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Other Churches: 5     The Roman Catholic Church

Yes. Now then. Catholics. They pray to Mary with beads, confess their sins to their priest [and then go and do it all again], obey the Pope, think contraception is evil, call communion “mass” – and have to go every week!!

If you think that’s a reasonable summary, perhaps you’d better talk to a member of the Roman Catholic church some time. Myths gather where ignorance is permitted.

For a start “Catholic” isn’t quite the right description, because the Anglican church claims to be part of the “catholic” church too1, so do the United Reformed Church and others. So, though a member of the RC church would use the term “catholic”, because from their point of view it is the one catholic church from which the others splintered, from our point of view it is, properly, the “Roman” catholic church, as distinct from the rest of us.

And that popular idea of a RC member hypocritically confessing sins and then just doing it all again the next week… how very naïve that is! Sacramental confession, though it may, like anything else, have been abused at times, is, properly used, a means of grappling with the sin which besets each of us. And which Anglican, confessing sin [just the same!] at the beginning of each Communion service, could really cast the first stone?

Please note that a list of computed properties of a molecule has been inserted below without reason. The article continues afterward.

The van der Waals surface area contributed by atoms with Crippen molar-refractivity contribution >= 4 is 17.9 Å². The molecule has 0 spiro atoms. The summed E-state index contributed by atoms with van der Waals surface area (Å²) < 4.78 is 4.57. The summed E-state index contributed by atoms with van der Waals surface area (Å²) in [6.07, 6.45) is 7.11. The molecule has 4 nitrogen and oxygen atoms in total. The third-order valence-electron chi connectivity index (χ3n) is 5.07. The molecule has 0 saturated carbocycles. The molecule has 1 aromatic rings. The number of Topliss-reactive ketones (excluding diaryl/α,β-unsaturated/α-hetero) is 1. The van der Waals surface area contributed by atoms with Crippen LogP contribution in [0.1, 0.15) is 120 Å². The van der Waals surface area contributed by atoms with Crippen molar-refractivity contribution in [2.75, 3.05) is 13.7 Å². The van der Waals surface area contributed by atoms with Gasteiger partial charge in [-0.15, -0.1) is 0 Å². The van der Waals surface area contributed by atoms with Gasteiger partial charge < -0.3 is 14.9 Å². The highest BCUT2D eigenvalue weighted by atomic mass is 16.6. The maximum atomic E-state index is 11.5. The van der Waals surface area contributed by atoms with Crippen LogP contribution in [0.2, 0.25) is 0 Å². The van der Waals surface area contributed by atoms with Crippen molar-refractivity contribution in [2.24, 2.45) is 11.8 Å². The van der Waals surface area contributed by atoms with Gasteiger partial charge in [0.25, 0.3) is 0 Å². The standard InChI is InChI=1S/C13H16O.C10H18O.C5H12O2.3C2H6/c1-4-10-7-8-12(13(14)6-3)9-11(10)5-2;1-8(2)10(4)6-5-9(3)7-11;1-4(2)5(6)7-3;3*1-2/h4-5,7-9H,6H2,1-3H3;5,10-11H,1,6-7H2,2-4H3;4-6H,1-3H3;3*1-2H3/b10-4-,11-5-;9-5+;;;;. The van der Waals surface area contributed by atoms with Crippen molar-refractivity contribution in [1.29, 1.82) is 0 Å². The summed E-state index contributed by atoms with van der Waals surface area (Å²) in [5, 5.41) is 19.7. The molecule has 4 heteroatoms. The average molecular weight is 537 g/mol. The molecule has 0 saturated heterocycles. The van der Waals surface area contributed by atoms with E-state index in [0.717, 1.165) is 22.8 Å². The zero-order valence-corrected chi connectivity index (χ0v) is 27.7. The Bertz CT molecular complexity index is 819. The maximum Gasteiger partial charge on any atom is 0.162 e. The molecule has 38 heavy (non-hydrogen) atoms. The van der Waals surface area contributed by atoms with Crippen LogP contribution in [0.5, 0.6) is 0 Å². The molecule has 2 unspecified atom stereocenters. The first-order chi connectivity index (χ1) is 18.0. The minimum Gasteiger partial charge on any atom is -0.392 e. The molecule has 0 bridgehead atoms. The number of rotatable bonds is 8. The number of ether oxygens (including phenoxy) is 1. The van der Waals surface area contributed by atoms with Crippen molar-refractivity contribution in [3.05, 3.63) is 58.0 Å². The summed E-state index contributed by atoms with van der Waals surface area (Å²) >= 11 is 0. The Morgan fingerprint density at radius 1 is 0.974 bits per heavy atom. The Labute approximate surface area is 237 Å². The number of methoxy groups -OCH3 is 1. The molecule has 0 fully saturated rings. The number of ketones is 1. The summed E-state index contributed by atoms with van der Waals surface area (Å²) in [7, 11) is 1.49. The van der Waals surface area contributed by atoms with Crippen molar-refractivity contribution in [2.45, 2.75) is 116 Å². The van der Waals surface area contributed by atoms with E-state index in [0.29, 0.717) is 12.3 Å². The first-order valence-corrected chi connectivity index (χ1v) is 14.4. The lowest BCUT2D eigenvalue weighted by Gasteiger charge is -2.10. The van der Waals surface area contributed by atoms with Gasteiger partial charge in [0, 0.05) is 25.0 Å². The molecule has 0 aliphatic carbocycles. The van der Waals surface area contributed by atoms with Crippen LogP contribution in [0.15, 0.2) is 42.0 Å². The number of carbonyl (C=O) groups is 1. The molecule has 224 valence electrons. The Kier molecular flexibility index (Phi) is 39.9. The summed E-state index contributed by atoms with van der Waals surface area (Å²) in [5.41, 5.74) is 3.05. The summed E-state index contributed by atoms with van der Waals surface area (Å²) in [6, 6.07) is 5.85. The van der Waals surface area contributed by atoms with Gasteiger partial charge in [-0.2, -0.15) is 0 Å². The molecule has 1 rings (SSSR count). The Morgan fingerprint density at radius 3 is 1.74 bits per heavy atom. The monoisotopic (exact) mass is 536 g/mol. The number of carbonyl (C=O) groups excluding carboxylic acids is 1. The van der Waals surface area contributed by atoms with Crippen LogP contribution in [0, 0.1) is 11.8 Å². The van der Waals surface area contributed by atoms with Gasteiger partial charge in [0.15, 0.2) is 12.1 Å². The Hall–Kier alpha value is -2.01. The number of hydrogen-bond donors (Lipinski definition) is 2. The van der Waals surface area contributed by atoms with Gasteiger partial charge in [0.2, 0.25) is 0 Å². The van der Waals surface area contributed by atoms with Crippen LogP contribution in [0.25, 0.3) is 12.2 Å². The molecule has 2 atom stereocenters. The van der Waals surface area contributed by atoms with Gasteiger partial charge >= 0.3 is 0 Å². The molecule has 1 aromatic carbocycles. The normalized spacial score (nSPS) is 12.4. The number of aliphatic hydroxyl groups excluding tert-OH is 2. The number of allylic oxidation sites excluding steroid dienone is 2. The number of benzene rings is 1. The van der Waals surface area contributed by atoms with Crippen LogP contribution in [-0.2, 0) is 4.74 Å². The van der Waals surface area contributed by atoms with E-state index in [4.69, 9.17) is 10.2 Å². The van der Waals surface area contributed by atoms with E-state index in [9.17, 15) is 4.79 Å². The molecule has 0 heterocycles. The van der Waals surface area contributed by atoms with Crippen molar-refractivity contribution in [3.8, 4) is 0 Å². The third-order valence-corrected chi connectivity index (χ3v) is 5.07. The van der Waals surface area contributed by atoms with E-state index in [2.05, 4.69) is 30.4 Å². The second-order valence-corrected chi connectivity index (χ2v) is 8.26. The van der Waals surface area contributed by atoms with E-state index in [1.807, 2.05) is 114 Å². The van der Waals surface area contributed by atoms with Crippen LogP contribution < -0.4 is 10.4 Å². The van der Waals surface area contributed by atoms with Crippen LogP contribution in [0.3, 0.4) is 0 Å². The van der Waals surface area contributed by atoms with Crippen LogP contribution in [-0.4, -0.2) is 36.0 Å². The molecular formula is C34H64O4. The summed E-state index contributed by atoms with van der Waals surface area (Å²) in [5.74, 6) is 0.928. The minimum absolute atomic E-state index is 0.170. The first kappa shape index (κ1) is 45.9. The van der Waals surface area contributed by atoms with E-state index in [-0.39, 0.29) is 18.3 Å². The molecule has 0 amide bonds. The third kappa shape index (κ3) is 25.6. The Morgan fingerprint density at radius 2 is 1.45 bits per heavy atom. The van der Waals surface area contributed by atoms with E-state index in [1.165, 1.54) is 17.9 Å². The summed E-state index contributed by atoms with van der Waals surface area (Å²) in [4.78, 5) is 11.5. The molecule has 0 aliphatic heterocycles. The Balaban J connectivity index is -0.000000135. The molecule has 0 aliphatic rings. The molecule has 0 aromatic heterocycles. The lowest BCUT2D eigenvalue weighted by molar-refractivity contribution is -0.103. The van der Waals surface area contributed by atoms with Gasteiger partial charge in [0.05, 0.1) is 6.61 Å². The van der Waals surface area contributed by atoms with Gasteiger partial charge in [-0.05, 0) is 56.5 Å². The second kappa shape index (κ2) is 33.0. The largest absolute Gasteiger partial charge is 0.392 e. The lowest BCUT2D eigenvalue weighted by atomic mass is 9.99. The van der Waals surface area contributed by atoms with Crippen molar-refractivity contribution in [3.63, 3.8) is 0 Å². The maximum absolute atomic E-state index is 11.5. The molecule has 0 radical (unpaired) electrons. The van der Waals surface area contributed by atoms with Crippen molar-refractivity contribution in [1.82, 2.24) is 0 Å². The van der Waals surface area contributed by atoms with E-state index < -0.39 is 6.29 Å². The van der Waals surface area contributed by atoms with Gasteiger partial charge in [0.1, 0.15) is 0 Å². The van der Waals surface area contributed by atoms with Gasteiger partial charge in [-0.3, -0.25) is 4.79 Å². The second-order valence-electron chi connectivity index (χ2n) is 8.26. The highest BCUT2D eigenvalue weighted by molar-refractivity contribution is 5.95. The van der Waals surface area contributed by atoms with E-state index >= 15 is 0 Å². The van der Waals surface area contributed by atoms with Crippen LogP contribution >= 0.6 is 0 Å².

Yes, the RC church attracts quite a few caricatures, most of which are merely exaggerated facets of a much greater – and very human - whole.

What we can say is that the monolithic style of the RC church is probably the most structured and traditional representation of Christianity we have. It claims precedence in the world of churches, deriving its life from a continuity of leadership2 coming from Christ, seeing the rest of us as churches which splintered away from the main body – which is actually true.

There are strong similarities with the Anglican church. Both are episcopally organised3, both are eucharistically centred4. Ritually and doctrinally the High Church Anglicans seem very similar to the Romans5, but within the Anglican church there is a far wider diversity of views for us to cope with.